'Disney Infinity' - review

Tuesday, 27 August 2013 12:00 PM Written by 

InfinityBoxWhat would it be like if the entire cast of Disney’s movies and TV shows were all thrown into one game? “Disney Infinity” answers this question. The entertainment juggernaut has a constantly growing list of loveable characters at their disposal, and the sheer number of possibilities helps make “Disney Infinity” such an intriguing project.


The game acts a mash up of all the great Disney stories and objects. Captain Barbossa from the “Pirates of the Caribbean” series can drive a light cycle from “Tron.” The Lone Ranger can go to target practice with Buzz Lightyear. “Disney Infinity” makes this all possible, but it comes at a price.


The game follows a similar model as Activision’s popular “Skylanders” series. Disney characters can be played in the game thanks to character figures and an activation base that comes with the “Disney Infinity” starter set. These characters come to life on the screen when their respective figure is placed on the base.


The starter pack ($74.99) comes with the “Disney Infinity” game, the activation base, and three figures. Mr. Incredible, Sully of “Monsters Inc.” and Captain Jack Sparrow are included in every starter pack. The rest of the game’s collection is sold separately.




Having the entire “Disney Infinity” collection is a pricey endeavor. Play Set Packs come with two characters, plus an adventure mode that explores those characters’ stories. These cost $34.99. Solo figures cost $12.99, while three-packs run $29.99. Buying just one of each of these extra additions puts consumers over the $150 mark after already having to buy the starter pack.


This isn’t even factoring in the Power Discs. Power Discs grant special powers to the active character on the base. A character is granted a special ability when the disc is placed under the figure on the base. This can be anything from a health boost, to limited invulnerability.


“Disney Infinity” includes value with the high asking price. The figures look and feel well made, having the appearance of a precious collectible. The game itself is packed with plenty of replay value.

The game is split into two modes: Adventure mode, which comes with the Play Set Packs, and Toy Box mode. Adventure Mode tells a roughly four-hour story of specific character worlds, but these experiences are hit or miss.

In the Starter Pack, the “Pirates of the Caribbean” set steals the show. Sailing the high seas, and clashing swords with Davy Jones is especially fun when playing with a friend. Meanwhile, The Incredibles set is repetitive, features poor level design, and a questionable control scheme.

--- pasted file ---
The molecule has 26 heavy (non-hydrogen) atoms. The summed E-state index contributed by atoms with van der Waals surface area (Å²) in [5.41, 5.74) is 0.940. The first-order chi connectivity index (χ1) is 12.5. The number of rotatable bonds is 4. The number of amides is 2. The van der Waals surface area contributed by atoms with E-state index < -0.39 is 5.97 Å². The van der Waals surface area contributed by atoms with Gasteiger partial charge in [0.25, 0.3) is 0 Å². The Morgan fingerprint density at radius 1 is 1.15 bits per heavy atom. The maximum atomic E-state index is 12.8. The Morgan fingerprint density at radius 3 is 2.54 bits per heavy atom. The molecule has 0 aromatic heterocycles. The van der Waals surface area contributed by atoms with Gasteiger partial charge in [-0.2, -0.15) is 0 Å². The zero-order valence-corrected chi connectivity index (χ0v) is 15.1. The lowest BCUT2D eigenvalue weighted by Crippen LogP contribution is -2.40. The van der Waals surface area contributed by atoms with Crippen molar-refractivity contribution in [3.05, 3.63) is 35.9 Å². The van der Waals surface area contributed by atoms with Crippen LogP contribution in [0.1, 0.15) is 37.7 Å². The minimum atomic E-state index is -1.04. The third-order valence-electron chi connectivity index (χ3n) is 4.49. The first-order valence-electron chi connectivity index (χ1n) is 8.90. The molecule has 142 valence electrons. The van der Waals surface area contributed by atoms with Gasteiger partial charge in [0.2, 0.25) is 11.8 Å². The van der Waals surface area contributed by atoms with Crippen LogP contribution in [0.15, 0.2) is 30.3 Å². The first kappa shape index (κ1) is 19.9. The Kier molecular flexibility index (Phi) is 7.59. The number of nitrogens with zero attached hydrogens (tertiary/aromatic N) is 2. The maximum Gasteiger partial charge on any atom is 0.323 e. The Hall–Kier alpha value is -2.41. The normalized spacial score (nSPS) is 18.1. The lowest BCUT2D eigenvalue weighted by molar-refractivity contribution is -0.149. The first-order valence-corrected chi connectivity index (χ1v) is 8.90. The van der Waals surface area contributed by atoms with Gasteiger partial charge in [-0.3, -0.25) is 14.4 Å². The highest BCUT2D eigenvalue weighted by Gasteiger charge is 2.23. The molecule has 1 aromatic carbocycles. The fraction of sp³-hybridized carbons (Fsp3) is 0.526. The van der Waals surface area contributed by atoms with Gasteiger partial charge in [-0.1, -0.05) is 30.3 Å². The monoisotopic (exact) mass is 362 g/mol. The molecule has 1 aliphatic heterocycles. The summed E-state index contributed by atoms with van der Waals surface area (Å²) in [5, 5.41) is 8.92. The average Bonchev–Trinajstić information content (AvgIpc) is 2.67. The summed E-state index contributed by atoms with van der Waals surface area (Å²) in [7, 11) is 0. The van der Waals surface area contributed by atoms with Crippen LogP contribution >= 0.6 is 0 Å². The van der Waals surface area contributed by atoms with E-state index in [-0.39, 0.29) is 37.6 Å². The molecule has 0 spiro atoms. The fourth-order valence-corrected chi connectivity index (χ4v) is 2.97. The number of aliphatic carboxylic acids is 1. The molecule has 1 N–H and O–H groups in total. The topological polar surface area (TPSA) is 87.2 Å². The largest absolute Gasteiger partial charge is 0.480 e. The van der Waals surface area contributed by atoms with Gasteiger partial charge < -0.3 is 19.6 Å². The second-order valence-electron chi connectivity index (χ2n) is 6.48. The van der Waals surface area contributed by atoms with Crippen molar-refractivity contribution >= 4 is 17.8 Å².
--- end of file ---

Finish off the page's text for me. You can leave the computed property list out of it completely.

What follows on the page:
Infinity Pirates

The modes found in the Play Sets are quest-based. Quests are only fun if they are varied. This is what makes the Pirates and Monsters Inc. sets enjoyable. The friendly characters are always sending you on different missions with different objectives. The Incredibles set, on the other hand, does not. To make matters worse the virtual recreation of Metroville is as dull as video game worlds get. Since I played this set first, it nearly soured the entire game for me. Fortunately, this seems like a rare miss compared to the other worlds.

These adventure modes can be played solo or with a friend, but two figures from a specific world are required for co-op. Since the three characters included in the Starter Pack are from different Disney worlds, at least one additional character has to be purchased in order to play co-op in adventure mode.

Toy Box mode features completely different gameplay than what is found in the adventure modes. This is essentially a virtual sandbox where users can create virtual worlds using Disney-themed objects and settings. Any “Disney Infinity” character can be used in Toy Box mode.

Toy Box mode is the meat of “Disney Infinity,” because of its endless possibilities. Users can spend time creating vast worlds, minigames, or browse the marketplace to play what others have created. The concept is in its infancy, but people have already created the hedge maze from “Alice and Wonderland,” and a replica of Orlando’s Disney World.

There is a learning curve to making these creations come to life, but it’s a blast once you get the hang of it.

“Disney Infinity” is in the early stages of what could become an expensive commitment, especially for families with kids. Fortunately, there’s an impressive game to play after buying the collection.


8.5 out of 10




Well made collectable figures

Toy Box mode brings replay value

Play Sets are a joy when they’re good




Play sets are hit or miss

Can become an expensive hobby


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